An Independent View on the 4th of July

Celebrating the freedom of constructive criticism.

I was born in the USA, though I hate that song, and that’s a good metaphor for my thinking and feeling about the United States. I was born there, but I emigrated to Europe in 2012 and though I don’t hate the U.S., I find its brash jingoism distasteful, especially when put to music. I have had a much better life here in Europe, and that becomes more the reality as each year passes by.

I wrote about my evolving attitude toward the land of my birth here:

I don’t subscribe to the ideology that America is evil, but I also don’t subscribe to the ideology that America is the greatest country on Earth. As I wrote last Memorial Day, everyone has a reason and the right to be proud of the country of their birth, but there is a fine line between patriotism and jingoism.

The unquestioning attitude of “my country right or wrong” leads to totalitarianism, an ideology of right-wing tyranny that the United States is at danger of falling into.

I am still an American and will always consider myself an American, but I can’t ever see myself wanting to emigrate back. Some people here in Europe buy into the fantasy vision of America …

… a vision unencumbered by any actual experience of America. The person I write of in that article has not experienced the peculiar zeitgeist of the United States, a dualism woven into the fabric of the nation.

Now, yes, some Americans will respond that their country is great because it is the “home of the free.” They probably don’t understand what freedom means; though few people do.

Easy to think one is free if one focuses on only part of the social reality. All countries have that myopia, so I don’t single out the U.S. on that. Still, though Americans live to cite the freedom of speech clause in the Constitution when it serves them, they lack a full understanding of what freedom of speech means.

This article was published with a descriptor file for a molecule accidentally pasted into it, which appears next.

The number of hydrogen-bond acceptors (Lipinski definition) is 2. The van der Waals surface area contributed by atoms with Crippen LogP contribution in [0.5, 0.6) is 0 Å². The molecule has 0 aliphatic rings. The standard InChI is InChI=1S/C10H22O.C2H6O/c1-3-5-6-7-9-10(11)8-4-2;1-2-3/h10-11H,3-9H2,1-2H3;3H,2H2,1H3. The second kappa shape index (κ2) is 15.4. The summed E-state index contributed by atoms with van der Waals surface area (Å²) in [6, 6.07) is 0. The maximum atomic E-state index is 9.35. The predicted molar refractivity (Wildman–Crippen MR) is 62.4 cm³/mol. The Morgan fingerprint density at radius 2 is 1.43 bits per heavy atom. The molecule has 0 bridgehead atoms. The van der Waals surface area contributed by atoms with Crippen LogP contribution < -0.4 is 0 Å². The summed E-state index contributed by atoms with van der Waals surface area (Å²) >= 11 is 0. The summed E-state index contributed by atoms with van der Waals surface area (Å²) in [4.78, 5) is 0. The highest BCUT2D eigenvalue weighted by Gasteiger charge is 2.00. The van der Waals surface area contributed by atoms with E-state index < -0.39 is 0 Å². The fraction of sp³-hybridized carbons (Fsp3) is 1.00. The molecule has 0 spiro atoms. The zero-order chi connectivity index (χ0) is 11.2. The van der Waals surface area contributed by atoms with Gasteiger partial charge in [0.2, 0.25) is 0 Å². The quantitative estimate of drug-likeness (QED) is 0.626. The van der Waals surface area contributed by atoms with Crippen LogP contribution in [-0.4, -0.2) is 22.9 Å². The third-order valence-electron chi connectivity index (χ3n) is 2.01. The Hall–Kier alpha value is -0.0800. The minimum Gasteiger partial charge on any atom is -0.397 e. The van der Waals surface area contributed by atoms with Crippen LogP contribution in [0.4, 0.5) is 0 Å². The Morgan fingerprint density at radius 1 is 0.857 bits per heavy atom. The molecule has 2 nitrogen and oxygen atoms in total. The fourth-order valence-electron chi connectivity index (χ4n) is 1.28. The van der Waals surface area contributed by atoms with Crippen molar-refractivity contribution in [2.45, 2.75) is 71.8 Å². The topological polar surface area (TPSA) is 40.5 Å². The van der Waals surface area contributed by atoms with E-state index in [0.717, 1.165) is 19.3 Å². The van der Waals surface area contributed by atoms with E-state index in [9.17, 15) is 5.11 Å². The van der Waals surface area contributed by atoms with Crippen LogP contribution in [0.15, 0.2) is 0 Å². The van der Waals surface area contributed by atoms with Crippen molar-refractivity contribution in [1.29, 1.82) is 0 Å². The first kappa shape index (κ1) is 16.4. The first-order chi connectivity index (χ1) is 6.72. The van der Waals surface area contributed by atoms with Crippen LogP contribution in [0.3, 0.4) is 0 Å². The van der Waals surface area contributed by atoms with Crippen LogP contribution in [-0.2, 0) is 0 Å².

An excellent use of the freedom of speech is to be willing to speak out that society is not perfect. One should offer constructive criticism — there’s no place for self-serving whining — that seeks to improve society. The United States has many shortcomings and problems, but the biggest one is that its citizens are unwilling to engage in constructive dialogue about them. Oh, there’s plenty of criticism, a constant scrum of partisan finger-pointing between the two main political parties, but little desire for solving problems.

I can’t offer easy solutions because there aren’t any. Improving society and increasing justice takes difficult, continual work. It begins with a clear-eyed view of what’s really good and bad about the U.S., a view that perhaps can only come when one has stepped away from the country and become independent from it. Dropping myopic jingoism can then lead to acceptance of others and opens the door to constructive dialogue.

Deliberative, mutual efforts to better society is a freedom worth fighting for and celebrating.

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